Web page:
Warning! This is a long blog, so if you want news of Steve's check up go straight to "Meso 2" ....but please read "Meso 1" if you have time, especially if you are new to this disease - there is some useful information there!
Yesterday we attended the inaugural meeting of the first ever support group set up especially for people with mesothelioma and their carers in the Oxford/Thames Valley area. It was organised by Melanie one of the specialist lung cancer and mesothelioma nurses at the Churchill Hospital Cancer Centre where Steve receives treatment. The first thing we noticed on entering the room was how many people there were! Never having met anyone here in this area with meso, I've always assumed that there are only one or maybe two others. How wrong can you be?
Two speakers talked to us after lunch, including Liz Darlison Nurse Consultant with Mesothelioma UK - a familiar name and face to us as she organises the annual national Meso Patients and Carers Day. Liz talked to us about the development, work and aspirations of her charity. To find out more more about Mesothelioma UK, click here .
The other speaker was Dr Rahman, a consultant and senior lecturer at the Oxford Centre for Respiratory Medicine, which is based at the Churchill Hospital campus. He talked about new directions in mesothelioma treatment and care, highlighting at the start of his talk the close correlation in the UK between asbestos imports and the number of people being diagnosed annually with mesothelioma - the two graph patterns are an almost perfect match, but time-shifted forward 30 years or so because of the long latency period of the disease.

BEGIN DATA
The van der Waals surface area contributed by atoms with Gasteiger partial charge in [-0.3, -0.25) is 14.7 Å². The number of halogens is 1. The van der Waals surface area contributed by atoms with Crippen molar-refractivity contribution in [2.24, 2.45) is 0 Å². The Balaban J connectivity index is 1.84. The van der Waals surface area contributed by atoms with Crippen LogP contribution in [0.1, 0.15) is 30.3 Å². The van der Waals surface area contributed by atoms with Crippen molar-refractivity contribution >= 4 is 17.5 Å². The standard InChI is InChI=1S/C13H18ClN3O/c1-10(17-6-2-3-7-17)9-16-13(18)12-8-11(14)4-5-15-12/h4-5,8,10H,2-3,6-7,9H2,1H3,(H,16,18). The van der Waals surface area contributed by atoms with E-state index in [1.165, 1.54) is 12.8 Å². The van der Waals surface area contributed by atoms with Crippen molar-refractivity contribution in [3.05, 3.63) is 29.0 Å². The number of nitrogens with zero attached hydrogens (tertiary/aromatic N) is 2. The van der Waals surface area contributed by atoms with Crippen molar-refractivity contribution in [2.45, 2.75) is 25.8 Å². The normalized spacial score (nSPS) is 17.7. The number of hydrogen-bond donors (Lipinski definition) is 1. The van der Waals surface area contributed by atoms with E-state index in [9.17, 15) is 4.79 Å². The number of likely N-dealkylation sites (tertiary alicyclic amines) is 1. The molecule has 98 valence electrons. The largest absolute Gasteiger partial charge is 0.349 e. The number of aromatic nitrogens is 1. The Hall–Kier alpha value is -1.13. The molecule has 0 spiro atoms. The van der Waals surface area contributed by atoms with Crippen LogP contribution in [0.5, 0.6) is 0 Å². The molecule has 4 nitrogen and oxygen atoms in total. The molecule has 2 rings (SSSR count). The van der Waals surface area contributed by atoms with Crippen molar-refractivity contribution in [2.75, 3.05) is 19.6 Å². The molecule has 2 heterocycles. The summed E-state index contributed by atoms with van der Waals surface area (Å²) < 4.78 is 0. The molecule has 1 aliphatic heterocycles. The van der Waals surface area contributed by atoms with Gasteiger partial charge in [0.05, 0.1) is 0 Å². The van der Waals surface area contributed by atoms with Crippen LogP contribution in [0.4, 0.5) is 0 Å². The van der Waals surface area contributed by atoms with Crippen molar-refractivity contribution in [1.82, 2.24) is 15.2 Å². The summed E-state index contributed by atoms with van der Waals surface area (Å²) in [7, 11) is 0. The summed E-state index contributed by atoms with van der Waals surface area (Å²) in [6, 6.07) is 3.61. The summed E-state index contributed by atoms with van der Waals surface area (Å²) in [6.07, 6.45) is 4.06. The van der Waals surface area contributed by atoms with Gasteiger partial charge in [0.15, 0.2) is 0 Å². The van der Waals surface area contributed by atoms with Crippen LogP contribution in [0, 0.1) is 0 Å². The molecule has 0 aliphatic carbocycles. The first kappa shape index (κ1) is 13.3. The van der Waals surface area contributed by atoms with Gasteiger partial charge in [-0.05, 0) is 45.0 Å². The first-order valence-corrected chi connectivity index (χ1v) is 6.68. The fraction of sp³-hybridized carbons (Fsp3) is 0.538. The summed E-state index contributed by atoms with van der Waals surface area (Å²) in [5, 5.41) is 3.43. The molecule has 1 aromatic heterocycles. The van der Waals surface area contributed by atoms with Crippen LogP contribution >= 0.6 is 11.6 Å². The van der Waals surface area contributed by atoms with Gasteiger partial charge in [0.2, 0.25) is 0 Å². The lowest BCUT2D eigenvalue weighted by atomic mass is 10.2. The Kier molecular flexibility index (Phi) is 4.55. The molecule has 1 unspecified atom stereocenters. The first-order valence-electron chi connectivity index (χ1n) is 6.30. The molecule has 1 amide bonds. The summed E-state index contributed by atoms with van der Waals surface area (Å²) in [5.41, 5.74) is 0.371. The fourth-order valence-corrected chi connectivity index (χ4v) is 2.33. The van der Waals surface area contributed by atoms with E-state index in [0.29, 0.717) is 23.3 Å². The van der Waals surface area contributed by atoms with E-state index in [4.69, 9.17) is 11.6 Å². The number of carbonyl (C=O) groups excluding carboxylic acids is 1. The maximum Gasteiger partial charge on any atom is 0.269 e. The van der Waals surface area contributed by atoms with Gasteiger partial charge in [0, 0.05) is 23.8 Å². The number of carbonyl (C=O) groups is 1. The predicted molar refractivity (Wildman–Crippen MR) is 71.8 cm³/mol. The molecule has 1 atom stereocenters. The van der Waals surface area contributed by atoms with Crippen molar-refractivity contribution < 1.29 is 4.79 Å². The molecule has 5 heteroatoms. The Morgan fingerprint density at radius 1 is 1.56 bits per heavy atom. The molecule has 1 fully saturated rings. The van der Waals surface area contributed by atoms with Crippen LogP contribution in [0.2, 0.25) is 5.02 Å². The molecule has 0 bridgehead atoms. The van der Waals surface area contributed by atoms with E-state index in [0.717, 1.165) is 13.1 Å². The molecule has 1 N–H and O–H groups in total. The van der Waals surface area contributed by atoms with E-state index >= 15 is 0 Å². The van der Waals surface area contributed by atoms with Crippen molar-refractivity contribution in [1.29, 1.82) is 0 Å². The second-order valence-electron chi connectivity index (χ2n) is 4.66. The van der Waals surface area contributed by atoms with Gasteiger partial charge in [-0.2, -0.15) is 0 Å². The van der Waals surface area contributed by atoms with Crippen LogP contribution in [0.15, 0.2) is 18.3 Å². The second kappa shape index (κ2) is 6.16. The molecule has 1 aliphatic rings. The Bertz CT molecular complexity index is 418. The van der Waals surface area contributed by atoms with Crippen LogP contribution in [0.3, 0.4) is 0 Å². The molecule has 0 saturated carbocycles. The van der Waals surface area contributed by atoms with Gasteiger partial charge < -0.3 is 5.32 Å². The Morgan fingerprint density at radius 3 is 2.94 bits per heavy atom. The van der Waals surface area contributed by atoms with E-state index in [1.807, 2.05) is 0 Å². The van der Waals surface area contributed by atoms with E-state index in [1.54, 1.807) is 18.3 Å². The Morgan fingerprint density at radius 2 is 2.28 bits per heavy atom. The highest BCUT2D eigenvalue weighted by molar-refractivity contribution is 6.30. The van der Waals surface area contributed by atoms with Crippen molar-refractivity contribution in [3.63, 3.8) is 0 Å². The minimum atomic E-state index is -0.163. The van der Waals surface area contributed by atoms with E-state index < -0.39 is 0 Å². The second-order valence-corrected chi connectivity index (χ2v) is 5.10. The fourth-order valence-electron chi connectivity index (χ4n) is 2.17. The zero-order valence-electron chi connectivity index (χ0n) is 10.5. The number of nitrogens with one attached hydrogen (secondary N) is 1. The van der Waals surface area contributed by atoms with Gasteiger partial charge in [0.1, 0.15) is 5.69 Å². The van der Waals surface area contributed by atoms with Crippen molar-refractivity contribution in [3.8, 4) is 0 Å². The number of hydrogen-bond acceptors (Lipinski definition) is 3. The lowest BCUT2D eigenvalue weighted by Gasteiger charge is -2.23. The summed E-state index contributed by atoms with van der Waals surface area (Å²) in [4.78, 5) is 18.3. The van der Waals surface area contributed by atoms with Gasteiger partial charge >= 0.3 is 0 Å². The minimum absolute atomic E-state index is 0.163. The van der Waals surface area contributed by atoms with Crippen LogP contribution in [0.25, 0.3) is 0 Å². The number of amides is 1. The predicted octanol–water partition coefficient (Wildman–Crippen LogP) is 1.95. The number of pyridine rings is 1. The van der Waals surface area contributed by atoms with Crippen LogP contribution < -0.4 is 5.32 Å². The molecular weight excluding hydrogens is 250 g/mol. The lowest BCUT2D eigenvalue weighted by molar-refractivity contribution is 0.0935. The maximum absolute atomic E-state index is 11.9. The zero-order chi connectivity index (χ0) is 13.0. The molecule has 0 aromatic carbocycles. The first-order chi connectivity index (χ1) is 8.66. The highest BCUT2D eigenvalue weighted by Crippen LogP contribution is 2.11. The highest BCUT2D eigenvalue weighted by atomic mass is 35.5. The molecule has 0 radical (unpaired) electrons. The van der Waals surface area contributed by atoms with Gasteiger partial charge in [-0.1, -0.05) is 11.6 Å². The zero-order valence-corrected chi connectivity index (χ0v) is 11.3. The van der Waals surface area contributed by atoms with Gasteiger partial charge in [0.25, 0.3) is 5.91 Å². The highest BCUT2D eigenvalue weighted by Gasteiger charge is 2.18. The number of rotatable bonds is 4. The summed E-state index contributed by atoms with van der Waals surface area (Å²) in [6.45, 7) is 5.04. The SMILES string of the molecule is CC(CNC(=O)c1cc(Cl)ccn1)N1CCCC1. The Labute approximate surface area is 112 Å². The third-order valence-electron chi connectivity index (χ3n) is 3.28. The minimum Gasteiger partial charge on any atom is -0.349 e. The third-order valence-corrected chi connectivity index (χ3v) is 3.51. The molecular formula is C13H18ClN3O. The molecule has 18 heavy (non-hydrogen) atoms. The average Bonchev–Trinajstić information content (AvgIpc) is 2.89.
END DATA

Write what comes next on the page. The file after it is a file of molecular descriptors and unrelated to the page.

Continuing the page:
As asbestos imports in the UK have been banned now for some years, the number of mesothelioma cases is expected to decline in a similar way after peaking in 2020. But it's a different picture in other parts of the world, especially places like India and China which currently import far more asbestos that the UK ever did, but have far less stringent health and safety regimes. So....a BIG international problem for the future, which is why (a) asbestos exports should be banned now - and that includes you, Canada and (b) more resources need to be put into research for a cure because this disease will be getting worse worldwide for many years to come.
Dr Rahman then went on to talk about the four main areas of treatment:
(a) Fluid drainage and management
- Pleurodesis (the operation which drains fluid from the pleural cavity and then sticks the pleura back together with surgical "talc") works for 7/10 patients. If there is no recurrence of fluid within three months of the operation, then it's unlikely to happen again - reassuring news for us as Steve had pleurodesis in 2009 and has been OK since then.
- In future it seems like more patients will be offered an in-dwelling pleural catheter, which they can use at home to self-drain without an operation - research suggests this option is every bit as effective as pleurodesis.
- Agents other than surgical talc are also being tested as a means to stick the pleura back together after fluid has been drained